Chorus of Corruption at Sheldon Silver Trial Opener


     MANHATTAN (CN) – The fall of New York Assemblyman Sheldon Silver can be broken down into three words – “Power. Greed. Corruption.” – a federal prosecutor said at the start of the former speaker’s long-awaited trial.
     It was a refrain that Assistant U.S. Attorney Carrie Cohen repeated several times more as the lawyers traded heavy blows in opening arguments that stretched roughly two hours.
     The charges against Silver brought his two-decade tenure as speaker of the New York State Assembly to an abrupt end earlier this year.
     AUSA Cohen told a federal jury today that Silver spent more than a decade of that time “on the take” from two law firms, collecting nearly $4 million from Weitz & Luxenberg alone.
     Located just a mile uptown from the courthouse, with personal-injury commercials filling the airwaves for years, Weitz & Luxenberg specializes in cases of mesothelioma, a rare cancer that predominantly afflicts blue-collar workers exposed to asbestos.
     Prosecutors say Silver held a no-show job with this firm, to which he steered clients referred by Dr. Robert Taub, whose Columbia University research allegedly benefitted in turn from state grant money.
     Another set of charges in Silver’s seven-count indictment accuses him of receiving hundreds of thousands of dollars from the developer Glenwood Management, in exchange for his support of affordable-housing initiatives.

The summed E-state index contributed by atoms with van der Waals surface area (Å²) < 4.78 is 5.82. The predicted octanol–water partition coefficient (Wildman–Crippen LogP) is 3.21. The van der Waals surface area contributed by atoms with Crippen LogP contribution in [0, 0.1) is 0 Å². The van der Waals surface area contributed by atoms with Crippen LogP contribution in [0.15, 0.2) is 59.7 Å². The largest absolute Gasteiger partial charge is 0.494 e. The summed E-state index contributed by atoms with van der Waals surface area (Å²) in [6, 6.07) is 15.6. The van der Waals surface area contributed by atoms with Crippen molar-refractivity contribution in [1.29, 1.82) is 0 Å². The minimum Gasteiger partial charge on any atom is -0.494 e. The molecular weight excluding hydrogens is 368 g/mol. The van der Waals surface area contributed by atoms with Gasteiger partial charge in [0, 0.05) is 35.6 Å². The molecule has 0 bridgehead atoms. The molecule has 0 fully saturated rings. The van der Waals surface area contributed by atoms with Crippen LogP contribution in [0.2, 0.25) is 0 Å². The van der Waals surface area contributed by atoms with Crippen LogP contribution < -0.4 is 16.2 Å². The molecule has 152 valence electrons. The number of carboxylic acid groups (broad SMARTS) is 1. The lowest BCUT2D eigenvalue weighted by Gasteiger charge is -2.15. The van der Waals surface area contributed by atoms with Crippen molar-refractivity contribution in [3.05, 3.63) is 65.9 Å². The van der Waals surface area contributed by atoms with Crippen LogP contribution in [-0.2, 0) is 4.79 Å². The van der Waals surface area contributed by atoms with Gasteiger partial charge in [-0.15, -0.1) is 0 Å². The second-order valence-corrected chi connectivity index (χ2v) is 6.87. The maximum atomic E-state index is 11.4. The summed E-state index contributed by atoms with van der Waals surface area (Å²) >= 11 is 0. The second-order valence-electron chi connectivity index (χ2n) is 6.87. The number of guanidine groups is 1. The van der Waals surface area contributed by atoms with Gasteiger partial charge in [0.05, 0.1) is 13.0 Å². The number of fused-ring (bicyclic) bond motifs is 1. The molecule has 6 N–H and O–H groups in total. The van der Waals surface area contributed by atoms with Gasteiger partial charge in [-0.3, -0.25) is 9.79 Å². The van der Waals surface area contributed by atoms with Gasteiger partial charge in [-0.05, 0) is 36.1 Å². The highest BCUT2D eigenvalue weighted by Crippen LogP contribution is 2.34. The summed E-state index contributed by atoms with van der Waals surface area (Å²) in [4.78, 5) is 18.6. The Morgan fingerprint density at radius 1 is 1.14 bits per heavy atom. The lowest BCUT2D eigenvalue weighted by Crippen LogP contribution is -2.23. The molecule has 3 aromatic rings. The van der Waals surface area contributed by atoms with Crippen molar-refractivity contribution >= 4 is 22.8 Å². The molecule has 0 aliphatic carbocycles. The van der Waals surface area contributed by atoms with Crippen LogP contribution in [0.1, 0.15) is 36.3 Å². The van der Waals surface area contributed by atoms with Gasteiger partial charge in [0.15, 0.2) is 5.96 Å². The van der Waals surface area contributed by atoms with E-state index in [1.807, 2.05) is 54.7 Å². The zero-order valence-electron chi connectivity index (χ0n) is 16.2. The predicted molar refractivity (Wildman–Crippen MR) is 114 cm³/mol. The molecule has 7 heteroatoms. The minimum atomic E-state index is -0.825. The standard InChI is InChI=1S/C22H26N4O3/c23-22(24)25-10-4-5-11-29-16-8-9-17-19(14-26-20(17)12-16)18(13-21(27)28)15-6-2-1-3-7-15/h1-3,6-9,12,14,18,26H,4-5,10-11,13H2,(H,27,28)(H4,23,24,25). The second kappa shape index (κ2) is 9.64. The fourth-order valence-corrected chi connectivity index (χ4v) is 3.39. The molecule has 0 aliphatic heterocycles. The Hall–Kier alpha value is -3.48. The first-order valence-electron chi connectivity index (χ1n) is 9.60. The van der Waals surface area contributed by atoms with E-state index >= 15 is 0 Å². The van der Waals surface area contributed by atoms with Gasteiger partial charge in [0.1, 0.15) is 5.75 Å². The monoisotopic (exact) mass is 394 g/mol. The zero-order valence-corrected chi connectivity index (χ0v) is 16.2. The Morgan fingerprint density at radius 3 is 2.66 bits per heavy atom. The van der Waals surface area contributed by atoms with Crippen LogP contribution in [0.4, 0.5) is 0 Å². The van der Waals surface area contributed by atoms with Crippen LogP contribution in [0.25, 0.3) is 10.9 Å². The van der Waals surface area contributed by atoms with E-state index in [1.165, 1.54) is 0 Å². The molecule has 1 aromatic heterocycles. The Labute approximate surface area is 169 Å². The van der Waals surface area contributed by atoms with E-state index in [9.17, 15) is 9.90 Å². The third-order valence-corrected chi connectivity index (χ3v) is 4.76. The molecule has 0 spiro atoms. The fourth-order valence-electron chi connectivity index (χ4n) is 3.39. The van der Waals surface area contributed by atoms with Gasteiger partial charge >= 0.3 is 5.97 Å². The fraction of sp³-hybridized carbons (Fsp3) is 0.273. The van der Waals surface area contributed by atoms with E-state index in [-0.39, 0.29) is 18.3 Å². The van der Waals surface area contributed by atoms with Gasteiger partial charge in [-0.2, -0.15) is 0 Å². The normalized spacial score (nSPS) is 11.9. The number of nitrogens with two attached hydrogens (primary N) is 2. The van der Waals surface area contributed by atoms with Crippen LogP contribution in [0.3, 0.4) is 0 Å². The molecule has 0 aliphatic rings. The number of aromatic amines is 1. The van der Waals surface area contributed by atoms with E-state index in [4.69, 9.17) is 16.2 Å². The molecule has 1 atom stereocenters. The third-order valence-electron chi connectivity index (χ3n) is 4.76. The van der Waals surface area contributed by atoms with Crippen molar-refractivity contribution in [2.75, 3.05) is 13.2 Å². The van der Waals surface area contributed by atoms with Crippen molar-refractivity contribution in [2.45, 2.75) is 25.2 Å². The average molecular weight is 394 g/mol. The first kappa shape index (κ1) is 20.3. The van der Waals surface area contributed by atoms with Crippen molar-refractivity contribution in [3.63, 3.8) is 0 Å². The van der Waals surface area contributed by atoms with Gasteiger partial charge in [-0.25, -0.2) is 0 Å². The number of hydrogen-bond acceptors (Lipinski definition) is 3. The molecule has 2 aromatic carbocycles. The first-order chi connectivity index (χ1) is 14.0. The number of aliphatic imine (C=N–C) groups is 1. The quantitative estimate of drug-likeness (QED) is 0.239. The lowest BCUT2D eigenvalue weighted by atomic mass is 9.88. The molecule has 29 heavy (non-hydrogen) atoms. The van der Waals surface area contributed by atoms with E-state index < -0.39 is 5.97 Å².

Glenwood ranks as the “No. 1 in political contributions in the entire state,” AUSA Cohen told the jury.
     Prosecutors say Silver deposited the money from the asbestos firm and the developer in high-yield investment vehicles not available to the general public, ultimately generating more than $6 million in proceeds.
     This allegation gave rise to the final charge of money laundering.
     “This is the case of powerful politician who betrayed those he served to line his pockets,” Cohen added.
     Silver’s defense attorney, Steven Molo of the firm MoloLamken, noted that the trial was taking place about a baseball’s toss away from Silver’s district in Lower Manhattan.
     “Mr. Silver is about as New York as New York gets,” Molo said of his client.
     Humanizing his client with tales from his Lower East Side childhood and Yeshiva University education, Molo never denied that Silver accepted the payments that the government considers to be bribes and kickbacks.
     Molo likened the perspective prosecutors took of Silver’s actions to looking through “dirty windows.”
     The “clean-windows” perspective of the case is one of a New York legislator working to help victims of a deadly cancer find “economic justice” through a firm whose reputation he described as the “gold standard” for asbestos cases, Molo said.
     Weitz & Luxenberg has not been accused of wrongdoing in this case.
     As for the Glenwood charges, Molo said that Silver’s actions with this developer upheld his reputation as “one of the great, great champions of tenant’s rights” in the Empire State.